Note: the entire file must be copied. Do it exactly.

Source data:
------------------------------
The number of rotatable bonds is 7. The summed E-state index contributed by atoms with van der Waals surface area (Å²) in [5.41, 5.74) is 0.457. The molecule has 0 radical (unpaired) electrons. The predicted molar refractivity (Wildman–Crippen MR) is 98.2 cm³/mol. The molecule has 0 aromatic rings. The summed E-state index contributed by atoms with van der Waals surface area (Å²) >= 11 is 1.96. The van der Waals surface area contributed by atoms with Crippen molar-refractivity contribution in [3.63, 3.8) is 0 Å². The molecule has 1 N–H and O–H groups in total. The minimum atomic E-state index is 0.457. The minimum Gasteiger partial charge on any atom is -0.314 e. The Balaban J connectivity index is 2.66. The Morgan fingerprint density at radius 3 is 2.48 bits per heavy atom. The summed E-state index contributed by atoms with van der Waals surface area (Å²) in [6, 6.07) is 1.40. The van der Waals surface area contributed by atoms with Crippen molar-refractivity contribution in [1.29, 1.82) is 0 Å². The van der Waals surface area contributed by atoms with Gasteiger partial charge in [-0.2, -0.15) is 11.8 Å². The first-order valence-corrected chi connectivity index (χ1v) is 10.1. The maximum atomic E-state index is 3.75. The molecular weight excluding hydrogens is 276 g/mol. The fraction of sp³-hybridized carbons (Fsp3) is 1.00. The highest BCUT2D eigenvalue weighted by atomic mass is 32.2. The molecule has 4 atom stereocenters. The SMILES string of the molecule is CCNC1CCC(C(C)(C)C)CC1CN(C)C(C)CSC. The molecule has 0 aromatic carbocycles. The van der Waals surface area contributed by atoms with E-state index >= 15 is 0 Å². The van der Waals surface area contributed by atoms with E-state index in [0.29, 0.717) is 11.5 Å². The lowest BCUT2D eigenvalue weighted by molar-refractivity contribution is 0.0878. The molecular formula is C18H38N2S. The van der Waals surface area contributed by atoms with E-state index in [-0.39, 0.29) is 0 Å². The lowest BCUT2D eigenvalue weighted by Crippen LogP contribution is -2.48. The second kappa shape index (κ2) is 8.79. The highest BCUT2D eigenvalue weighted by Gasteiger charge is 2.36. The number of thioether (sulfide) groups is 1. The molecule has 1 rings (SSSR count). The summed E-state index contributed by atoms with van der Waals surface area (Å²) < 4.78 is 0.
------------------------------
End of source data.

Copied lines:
The number of rotatable bonds is 7. The summed E-state index contributed by atoms with van der Waals surface area (Å²) in [5.41, 5.74) is 0.457. The molecule has 0 radical (unpaired) electrons. The predicted molar refractivity (Wildman–Crippen MR) is 98.2 cm³/mol. The molecule has 0 aromatic rings. The summed E-state index contributed by atoms with van der Waals surface area (Å²) >= 11 is 1.96. The van der Waals surface area contributed by atoms with Crippen molar-refractivity contribution in [3.63, 3.8) is 0 Å². The molecule has 1 N–H and O–H groups in total. The minimum atomic E-state index is 0.457. The minimum Gasteiger partial charge on any atom is -0.314 e. The Balaban J connectivity index is 2.66. The Morgan fingerprint density at radius 3 is 2.48 bits per heavy atom. The summed E-state index contributed by atoms with van der Waals surface area (Å²) in [6, 6.07) is 1.40. The van der Waals surface area contributed by atoms with Crippen molar-refractivity contribution in [1.29, 1.82) is 0 Å². The van der Waals surface area contributed by atoms with Gasteiger partial charge in [-0.2, -0.15) is 11.8 Å². The first-order valence-corrected chi connectivity index (χ1v) is 10.1. The maximum atomic E-state index is 3.75. The molecular weight excluding hydrogens is 276 g/mol. The fraction of sp³-hybridized carbons (Fsp3) is 1.00. The highest BCUT2D eigenvalue weighted by atomic mass is 32.2. The molecule has 4 atom stereocenters. The SMILES string of the molecule is CCNC1CCC(C(C)(C)C)CC1CN(C)C(C)CSC. The molecule has 0 aromatic carbocycles. The van der Waals surface area contributed by atoms with E-state index >= 15 is 0 Å². The van der Waals surface area contributed by atoms with E-state index in [0.29, 0.717) is 11.5 Å². The lowest BCUT2D eigenvalue weighted by molar-refractivity contribution is 0.0878. The molecular formula is C18H38N2S. The van der Waals surface area contributed by atoms with E-state index in [-0.39, 0.29) is 0 Å². The lowest BCUT2D eigenvalue weighted by Crippen LogP contribution is -2.48. The second kappa shape index (κ2) is 8.79. The highest BCUT2D eigenvalue weighted by Gasteiger charge is 2.36. The number of thioether (sulfide) groups is 1. The molecule has 1 rings (SSSR count). The summed E-state index contributed by atoms with van der Waals surface area (Å²) < 4.78 is 0.